What does singing sand sound like? Can one listen to a country? And, what sounds can be found in the abandoned, radioactive buildings in Chernobyl? These are just some of the questions explored by Jacob Kirkegaard in his artistic practice. On the first day of the Sound of Stockholm journey, Kirkegaard will lecture on the methods used when discovering sound with the use of unusual archaeological methods and special recording equipment. Thus, he reveals natural and anthropogenic sounds which humans wouldn’t otherwise have the opportunity to hear.

Jacob Kirkegaard (born in Denmark 1975) is an artist and composer who works in carefully selected environments to generate recordings that are used in compositions, or combined with video imagery in visual, spatial installations. His works reveal unheard sonic phenomena and present listening as a means of experiencing the world. Kirkegaard has recorded sonic environments as different as subterranean geyser vibrations, empty rooms in Chernobyl, Arctic calving glaciers and tones generated by the human inner ear itself.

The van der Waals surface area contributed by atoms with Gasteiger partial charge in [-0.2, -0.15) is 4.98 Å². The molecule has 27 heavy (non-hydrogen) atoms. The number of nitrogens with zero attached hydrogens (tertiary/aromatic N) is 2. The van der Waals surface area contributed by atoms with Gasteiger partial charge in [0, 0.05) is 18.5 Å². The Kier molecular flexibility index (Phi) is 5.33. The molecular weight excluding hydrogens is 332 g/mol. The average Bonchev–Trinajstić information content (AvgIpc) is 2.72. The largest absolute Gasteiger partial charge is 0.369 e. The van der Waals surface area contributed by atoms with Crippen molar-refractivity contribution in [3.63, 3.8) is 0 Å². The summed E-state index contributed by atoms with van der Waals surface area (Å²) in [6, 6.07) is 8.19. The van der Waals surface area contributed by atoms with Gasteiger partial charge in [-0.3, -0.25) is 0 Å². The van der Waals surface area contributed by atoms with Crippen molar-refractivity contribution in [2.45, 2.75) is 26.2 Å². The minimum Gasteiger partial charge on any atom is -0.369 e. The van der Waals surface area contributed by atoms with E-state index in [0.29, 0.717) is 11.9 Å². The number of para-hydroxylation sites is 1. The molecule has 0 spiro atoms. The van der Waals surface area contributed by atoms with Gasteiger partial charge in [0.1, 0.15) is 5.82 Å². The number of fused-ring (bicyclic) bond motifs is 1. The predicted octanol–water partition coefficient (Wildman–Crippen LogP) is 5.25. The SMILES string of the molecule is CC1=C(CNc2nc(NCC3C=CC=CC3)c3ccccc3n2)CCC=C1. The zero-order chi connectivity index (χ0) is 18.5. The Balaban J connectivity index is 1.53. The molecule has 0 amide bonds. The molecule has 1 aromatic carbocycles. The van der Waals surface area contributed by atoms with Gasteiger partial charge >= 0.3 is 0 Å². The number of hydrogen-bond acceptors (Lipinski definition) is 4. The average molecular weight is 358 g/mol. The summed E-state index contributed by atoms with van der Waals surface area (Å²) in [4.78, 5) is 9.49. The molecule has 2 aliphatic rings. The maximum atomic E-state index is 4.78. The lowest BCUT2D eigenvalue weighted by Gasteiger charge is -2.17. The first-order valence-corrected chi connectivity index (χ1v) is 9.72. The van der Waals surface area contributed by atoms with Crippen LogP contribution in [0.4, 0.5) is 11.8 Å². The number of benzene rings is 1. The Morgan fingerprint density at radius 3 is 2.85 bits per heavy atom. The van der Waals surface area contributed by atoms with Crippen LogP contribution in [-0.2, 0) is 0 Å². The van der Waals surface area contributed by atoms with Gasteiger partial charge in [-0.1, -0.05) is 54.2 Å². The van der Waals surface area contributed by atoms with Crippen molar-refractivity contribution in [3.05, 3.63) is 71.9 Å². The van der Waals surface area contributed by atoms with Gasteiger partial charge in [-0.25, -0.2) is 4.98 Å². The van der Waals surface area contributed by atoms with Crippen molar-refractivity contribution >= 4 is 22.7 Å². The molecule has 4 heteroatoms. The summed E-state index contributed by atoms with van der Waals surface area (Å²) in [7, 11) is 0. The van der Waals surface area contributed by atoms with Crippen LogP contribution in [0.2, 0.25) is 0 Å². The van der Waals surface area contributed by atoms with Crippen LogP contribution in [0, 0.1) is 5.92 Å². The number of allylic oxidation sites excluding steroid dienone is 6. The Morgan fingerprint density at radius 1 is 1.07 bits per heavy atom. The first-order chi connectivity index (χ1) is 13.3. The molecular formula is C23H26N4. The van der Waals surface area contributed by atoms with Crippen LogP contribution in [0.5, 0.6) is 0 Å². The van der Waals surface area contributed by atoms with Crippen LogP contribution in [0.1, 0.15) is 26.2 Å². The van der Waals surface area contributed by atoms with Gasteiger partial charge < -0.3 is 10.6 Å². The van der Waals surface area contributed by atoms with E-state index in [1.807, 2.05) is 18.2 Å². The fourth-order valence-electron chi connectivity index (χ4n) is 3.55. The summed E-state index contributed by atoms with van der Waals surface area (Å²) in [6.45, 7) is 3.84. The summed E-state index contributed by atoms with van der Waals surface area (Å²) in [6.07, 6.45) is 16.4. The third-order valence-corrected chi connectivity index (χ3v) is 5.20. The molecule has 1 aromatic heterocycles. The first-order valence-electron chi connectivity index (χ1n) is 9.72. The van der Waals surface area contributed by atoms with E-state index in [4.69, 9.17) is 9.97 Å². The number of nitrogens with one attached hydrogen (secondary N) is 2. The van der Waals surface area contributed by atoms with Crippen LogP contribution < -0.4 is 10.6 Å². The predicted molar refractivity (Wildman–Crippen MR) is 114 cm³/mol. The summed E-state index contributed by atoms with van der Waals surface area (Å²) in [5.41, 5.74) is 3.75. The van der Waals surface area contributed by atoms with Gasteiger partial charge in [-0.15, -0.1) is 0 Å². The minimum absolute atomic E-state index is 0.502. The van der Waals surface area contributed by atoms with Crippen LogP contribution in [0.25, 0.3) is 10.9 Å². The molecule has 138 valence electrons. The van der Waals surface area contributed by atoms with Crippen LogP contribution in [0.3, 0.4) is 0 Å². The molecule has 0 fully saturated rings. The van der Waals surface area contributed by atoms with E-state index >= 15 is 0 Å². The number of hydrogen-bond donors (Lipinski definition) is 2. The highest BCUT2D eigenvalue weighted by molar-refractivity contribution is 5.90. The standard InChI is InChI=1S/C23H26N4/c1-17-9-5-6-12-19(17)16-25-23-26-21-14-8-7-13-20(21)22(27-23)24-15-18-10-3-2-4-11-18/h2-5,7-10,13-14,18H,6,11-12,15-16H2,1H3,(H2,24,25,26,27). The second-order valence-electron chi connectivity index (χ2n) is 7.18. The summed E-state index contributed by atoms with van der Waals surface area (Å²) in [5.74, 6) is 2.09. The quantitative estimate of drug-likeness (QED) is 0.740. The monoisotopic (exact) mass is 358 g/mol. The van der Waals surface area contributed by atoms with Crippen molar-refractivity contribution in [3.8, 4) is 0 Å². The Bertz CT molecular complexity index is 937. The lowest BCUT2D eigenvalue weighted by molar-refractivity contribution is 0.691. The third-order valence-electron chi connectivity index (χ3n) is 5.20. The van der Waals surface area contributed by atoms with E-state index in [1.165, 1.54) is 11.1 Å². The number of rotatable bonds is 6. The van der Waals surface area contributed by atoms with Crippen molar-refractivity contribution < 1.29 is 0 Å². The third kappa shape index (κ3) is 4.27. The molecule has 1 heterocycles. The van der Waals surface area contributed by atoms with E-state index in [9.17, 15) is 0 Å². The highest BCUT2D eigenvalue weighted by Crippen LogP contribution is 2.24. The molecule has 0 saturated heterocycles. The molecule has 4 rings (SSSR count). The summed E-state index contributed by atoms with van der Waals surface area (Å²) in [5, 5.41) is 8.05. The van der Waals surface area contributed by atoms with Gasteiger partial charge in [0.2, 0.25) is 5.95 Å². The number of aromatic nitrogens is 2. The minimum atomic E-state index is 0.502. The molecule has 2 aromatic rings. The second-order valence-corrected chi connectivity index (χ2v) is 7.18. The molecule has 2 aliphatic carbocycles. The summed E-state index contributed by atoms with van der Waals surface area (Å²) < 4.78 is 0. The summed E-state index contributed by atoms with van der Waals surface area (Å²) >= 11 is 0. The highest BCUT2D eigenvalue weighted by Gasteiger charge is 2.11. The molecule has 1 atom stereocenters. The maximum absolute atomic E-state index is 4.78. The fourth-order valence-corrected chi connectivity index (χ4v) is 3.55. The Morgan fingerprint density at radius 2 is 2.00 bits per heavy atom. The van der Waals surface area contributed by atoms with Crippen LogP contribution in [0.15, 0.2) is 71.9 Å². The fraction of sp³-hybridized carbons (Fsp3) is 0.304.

During the second day of Sound of Stockholms, Jacob Kirkegaard will present Eustachia for Voicesa vocal work composed from tones generated in the inner ear.